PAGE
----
For readers who long for strong families that know how to truly enjoy life together, there is much to learn from the Amish. Values like community, forgiveness, simple living, obedience, and more can be your family legacy—without selling your car, changing your wardrobe, or moving out to farm country. In Amish Values for Your Family, bestselling author Suzanne Woods Fisher shows how you can adopt the wisdom of the Amish when it comes to family matters. In this inspiring and practical book readers will find charming true stories interlaced with solid, biblical advice about parenting, marriage, and all aspects of family life. As readers get an intimate glimpse into the everyday lives of real Amish families, they will learn to prioritize what’s truly important, simplify decision-making, slow down as a family, safeguard time together, and let go when the time comes.
Suzanne Woods Fisher, author, and host of the radio program Amish Wisdom, has rapidly established herself as a kind of conduit for outsiders interested in learning about Old Order and Amish traditions—a kind of inheritance from her “Plain” grandfather. Most Americans knew little about the Amish before seeing the Harrison Ford film Witness; many then promptly forgot about this small cluster of communities known for their adherence to an Anabaptist faith and their uneasy rejection of most features of modern life. Here, Fisher shares the anecdotes of Amish friends and emphasizes the lessons to be learned from them.VERDICT While we are all in danger of misunderstanding the Amish and celebrating a falsely folksy, twee quality, Fisher’s work attempts to establish firmer links between Amish values and our world without entirely embracing their choices or rejecting ours; readers of the increasingly popular stream of Amish fiction should enjoy this taste of Amish reality. — Library Journal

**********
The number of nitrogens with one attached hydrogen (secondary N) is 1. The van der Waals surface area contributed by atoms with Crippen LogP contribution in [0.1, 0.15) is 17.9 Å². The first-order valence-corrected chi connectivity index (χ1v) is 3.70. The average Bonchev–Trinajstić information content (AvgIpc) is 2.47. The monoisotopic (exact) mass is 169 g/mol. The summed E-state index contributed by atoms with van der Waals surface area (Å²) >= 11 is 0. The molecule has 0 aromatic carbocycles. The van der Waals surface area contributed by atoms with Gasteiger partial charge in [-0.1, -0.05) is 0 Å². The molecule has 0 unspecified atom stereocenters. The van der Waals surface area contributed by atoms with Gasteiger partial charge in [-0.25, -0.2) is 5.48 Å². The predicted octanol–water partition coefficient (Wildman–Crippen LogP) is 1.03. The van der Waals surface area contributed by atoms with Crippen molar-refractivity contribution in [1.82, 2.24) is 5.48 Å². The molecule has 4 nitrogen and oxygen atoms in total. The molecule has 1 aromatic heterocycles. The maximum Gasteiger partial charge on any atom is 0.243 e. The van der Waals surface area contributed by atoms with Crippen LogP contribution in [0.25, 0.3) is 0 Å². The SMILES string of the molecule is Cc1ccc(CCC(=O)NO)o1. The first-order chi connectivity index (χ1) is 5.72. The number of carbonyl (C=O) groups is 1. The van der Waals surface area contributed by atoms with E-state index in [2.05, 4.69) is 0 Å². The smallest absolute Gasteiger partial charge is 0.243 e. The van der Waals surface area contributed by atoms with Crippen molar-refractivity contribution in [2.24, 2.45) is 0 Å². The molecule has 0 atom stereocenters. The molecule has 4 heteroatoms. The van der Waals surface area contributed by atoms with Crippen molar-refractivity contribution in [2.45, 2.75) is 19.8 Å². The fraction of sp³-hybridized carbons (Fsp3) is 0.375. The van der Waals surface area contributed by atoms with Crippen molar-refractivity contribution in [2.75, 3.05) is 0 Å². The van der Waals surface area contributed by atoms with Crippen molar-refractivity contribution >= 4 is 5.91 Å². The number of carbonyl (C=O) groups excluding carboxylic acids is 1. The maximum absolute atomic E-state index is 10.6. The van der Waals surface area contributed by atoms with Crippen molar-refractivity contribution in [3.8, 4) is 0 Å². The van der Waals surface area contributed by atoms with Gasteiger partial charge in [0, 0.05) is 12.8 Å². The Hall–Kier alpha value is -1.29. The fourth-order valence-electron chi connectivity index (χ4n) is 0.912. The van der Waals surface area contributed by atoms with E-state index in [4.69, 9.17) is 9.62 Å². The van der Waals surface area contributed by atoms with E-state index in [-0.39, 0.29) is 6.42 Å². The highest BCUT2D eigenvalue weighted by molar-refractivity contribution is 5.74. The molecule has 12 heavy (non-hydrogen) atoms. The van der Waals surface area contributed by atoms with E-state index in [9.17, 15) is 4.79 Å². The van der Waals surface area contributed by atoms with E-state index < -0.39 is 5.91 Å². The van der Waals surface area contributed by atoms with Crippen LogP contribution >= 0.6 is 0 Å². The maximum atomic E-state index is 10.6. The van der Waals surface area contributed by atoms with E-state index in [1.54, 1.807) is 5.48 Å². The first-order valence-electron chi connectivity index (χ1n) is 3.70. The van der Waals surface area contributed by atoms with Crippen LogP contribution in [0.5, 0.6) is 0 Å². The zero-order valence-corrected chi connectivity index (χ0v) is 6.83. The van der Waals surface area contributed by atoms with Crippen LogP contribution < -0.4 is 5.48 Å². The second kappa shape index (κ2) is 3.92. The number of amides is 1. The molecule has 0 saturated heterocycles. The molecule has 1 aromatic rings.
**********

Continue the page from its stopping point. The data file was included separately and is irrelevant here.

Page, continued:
What a lovely book! Many admire the values of Amish Christians but cannot imagine living under the restrictions of their (often rural) lifestyle. Suzanne Fisher’s solution is to examine several key Amish values, illustrate how they play out in daily life, and encourage “the English” (non-Amish) to incorporate them into their own lives. A single-minded focus on God, healthy attitude toward children and little regard for material things, for example, bear the fruit of righteousness and peace wherever they are practiced. Fisher’s familiarity with the Amish, and the anecdotes and proverbs from Amish people lend credibility. Her account shows that Amish folk have foibles and weaknesses just like anyone else, though they may deal with them differently at times. Interspersed with points worth pondering are lines that elicit peals of laughter. As readers peek into Amish community life, they find examples to follow, and hope for emulating the peaceful ways and spirit of the Amish. — Church Libraries review
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